Our examination of the Bank's memorandum in support of its motion for summary judgment persuades us that the Bank did not raise failure to demonstrate damages as a basis for summary judgment. Although the Bank's memorandum states the position that John Deere's interests were unaffected by the foreclosure sale, this point is not argued as a ground for summary judgment. In any event, this point certainly was not raised by the Bank in a manner that would be sufficient to put John Deere on notice that failure to present evidence of damages could be grounds for summary judgment. The Bank's brief in support of its summary judgment motion relies solely on a res judicata argument.
Since the district court relied on grounds not advanced by the moving party as a basis for granting summary judgment, and did not give proper notice to the Bank before granting judgment on such grounds, its judgment cannot be upheld on appeal.1 This court has strictly applied the procedural safeguards of Fed. R. Civ. P. 562 and has therefore held that a district court may not grant summary judgment sua sponte on grounds not requested by the moving party. Capital Films Corp. v. Charles Fries Productions, 628 F.2d 387, 390-91 (5th Cir. 1980); Sharlitt v. Gorinstein, 535 F.2d 282, 283 (5th Cir. 1976). Since the district court's grant of summary judgment was not based on grounds advanced by the Bank, and no opportunity was given to John Deere to respond, we must reverse.3
The district court's judgment is therefore reversed and this case is remanded for further proceedings not inconsistent with this opinion.
REVERSED and REMANDED.
In addition to this procedural defect, there appear to be other reasons why summary judgment may have been inappropriate. If the district court based its ruling on an understanding that the Bank was entitled to summary judgment as a matter of law (because John Deere's prior lien was not extinguished by the judicial sale), then its ruling is subject to some question. As John Deere points out, the Texas courts and the Texas Business and Commerce Code allow recovery by a first lienholder against a second lienholder who sells secured property without notice to the first lienholder. See Barr v. White Oak State Bank, 677 S.W.2d 707, 710-11 (Tex.App.1984). Furthermore, summary judgment would appear to have been inappropriate because there remained a disputed issue as to whether it was factually possible for John Deere to follow the collateral so as to assert its first recorded liens against the collateral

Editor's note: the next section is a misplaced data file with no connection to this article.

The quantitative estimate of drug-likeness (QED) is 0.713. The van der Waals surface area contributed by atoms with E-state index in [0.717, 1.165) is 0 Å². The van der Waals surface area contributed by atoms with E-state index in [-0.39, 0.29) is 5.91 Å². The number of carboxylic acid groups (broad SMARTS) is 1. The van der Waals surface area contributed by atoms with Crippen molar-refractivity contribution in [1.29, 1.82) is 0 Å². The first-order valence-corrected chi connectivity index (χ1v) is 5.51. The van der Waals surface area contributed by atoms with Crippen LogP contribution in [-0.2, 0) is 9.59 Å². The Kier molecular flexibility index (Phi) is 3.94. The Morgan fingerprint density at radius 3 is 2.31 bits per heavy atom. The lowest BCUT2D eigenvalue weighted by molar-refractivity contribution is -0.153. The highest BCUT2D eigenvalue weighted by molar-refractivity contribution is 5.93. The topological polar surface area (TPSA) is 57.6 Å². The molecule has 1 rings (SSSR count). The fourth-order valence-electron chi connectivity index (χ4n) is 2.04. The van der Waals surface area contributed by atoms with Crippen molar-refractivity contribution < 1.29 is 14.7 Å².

Rule 56(c) provides that the nonmoving party must be served with the motion at least ten days prior to the time fixed for the hearing
Prior decisions have stressed the importance of providing the nonmoving party an opportunity to respond and to develop the record in opposition to requested summary judgment. Conley v. Board of Trustees of Grenada County Hospital, 707 F.2d 175, 179 n. 2 (5th Cir. 1983); Kistner v. Califano, 579 F.2d 1004, 1006 (6th Cir. 1978).
Although the district court did not rule on the Bank's claim that John Deere's suit was barred by res judicata, the issue has been fully briefed by the parties, and we note that a basic principle of both Texas and federal res judicata law is that a res judicata claim may not succeed when the party against whom it is raised was not a party to the prior proceeding, or in privity with such a party. Bonniwell v. Beech Aircraft Corp., 663 S.W.2d 816, 819 (Tex.1984); Benson v. Wanda Petroleum Co., 468 S.W.2d 361, 363 (Tex.1971). In re Corrugated Container Antitrust Litigation, 756 F.2d 411, 419 (5th Cir. 1985); Drier v. Tarpon Oil Co., 522 F.2d 199, 200 (5th Cir. 1975). Since John Deere supposedly was neither a party nor in privity with a party to the state court proceeding which purportedly dealt with its claim, it would appear on the record before us that the Bank may not invoke res judicata against it. It is most likely that the district court, in failing to grant summary judgment on those grounds, recognized this apparent fault in the Bank's argument